Ralph Waldo Emerson: The meaning of good and bad, of better and worse, is simply helping or hurting.

Arthur Miller, The Crucible: The parochial snobbery of these [Puritan] people was partly responsible for their failure to convert the Indians. Probably they also preferred to take land from heathens rather than from fellow Christians. At any rate, very few Indians were converted, and the Salem folk believed that the virgin forest was the Devil’s last preserve, his home base and the citadel of his final stand. To the best of their knowledge the American forest was the last place on earth that was not paying homage to God.

Ralph Waldo Emerson: I remember an answer which when quite young I was prompted to make to a valued adviser, who was wont to importune me with the dear old doctrines of the church. On my saying, What have I to do with the sacredness of traditions, if I live wholly from within? my friend suggested, "But these impulses may be from below, not from above." I replied, "They do not seem to me to be such; but if I am the Devil's child, I will live then from the Devil." No law can be sacred to me but that of my nature. Good and bad are but names very readily transferable to that or this; the only right is what is after my constitution, the only wrong what is against it.

Ralph Waldo Emerson: The sun shines and warms and lights us and we have no curiosity to know why this is so; but we ask the reason of all evil, of pain, and hunger, and mosquitoes and silly people.

Buddha, Gautama Siddharta: What is evil? Killing is evil, lying is evil, slandering is evil, abuse is evil, gossip is evil: envy is evil, hatred is evil, to cling to false doctrine is evil; all these things are evil. And what is the root of evil? Desire is the root of evil, illusion is the root of evil.

Dr. Philip G. Zimbardo, The Stanford Prison Experiment: The prisoners even nicknamed the most macho and brutal guard in our study "John Wayne." Later, we learned that the most notorious guard in a Nazi prison near Buchenwald was named "Tom Mix" - the John Wayne of an earlier generation - because of his "Wild West" cowboy macho image in abusing camp inmates. Where had our "John Wayne" learned to become such a guard? How could he and others move so readily into that role? How could intelligent, mentally healthy, "ordinary" men become perpetrators of evil so quickly? These were questions we were forced to ask.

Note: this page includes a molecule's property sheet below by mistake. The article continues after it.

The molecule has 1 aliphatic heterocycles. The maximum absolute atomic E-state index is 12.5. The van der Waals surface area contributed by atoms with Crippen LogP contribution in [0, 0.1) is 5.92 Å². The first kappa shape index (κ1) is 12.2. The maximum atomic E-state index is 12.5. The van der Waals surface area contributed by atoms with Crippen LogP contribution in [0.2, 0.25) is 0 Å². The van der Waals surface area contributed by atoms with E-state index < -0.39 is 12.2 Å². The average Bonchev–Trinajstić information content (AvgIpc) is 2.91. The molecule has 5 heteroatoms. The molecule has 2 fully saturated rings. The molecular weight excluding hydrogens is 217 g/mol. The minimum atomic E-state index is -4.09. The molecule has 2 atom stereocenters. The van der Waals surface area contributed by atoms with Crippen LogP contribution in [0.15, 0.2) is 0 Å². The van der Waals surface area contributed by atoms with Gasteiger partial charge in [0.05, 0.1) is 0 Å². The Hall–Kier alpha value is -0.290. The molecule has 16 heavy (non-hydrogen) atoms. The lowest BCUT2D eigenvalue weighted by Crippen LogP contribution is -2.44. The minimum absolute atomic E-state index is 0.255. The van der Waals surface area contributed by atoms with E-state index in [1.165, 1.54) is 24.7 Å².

Dr. Philip G. Zimbardo, The Stanford Prison Experiment: One of the major demands of the prisoners at Attica was that they be treated like human beings. After observing our simulated prison for only six days, we could understand how prisons dehumanize people, turning them into objects and instilling in them feelings of hopelessness. And as for guards, we realized how ordinary people could be readily transformed from the good Dr. Jekyll to the evil Mr. Hyde.

Guard Hellmann, The Lucifer Effect:  Once you put a uniform on, and are given a role, I mean, a job, saying ‘your job is to keep these people in line,’ then you’re certainly not the same person if you’re in street clothes and in a different role. You really become that person once you put on the khaki uniform, you put on the glasses, you take the nightstick, and you act the part. That’s your costume and you have to act accordingly when you put it on.

Penned on helmet of a U.S. soldier in Vietnam: Kill a Gook For God.

Eric Hoffer, The Passionate State of Mind: Our sense of power is more vivid when we break a man’s spirit than when we win his heart… It is when power is wedded to chronic fear that it becomes formidable.

Albert Bandura: Our ability to selectively engage and disengage our moral standards … helps explain how people can be barbarically cruel in one moment and compassionate the next.

Dr. Philip G. Zimbardo, The Stanford Prison Experiment: In Nazi Germany, many ordinary people did not dissent to the ongoing atrocities because few other people resisted. Similarly, in the Stanford Prison Experiment, the subjects who were randomly assigned as guards gradually adopted the behavior of cruel and demanding prison guards because that became the behavioral norm in an alien situation.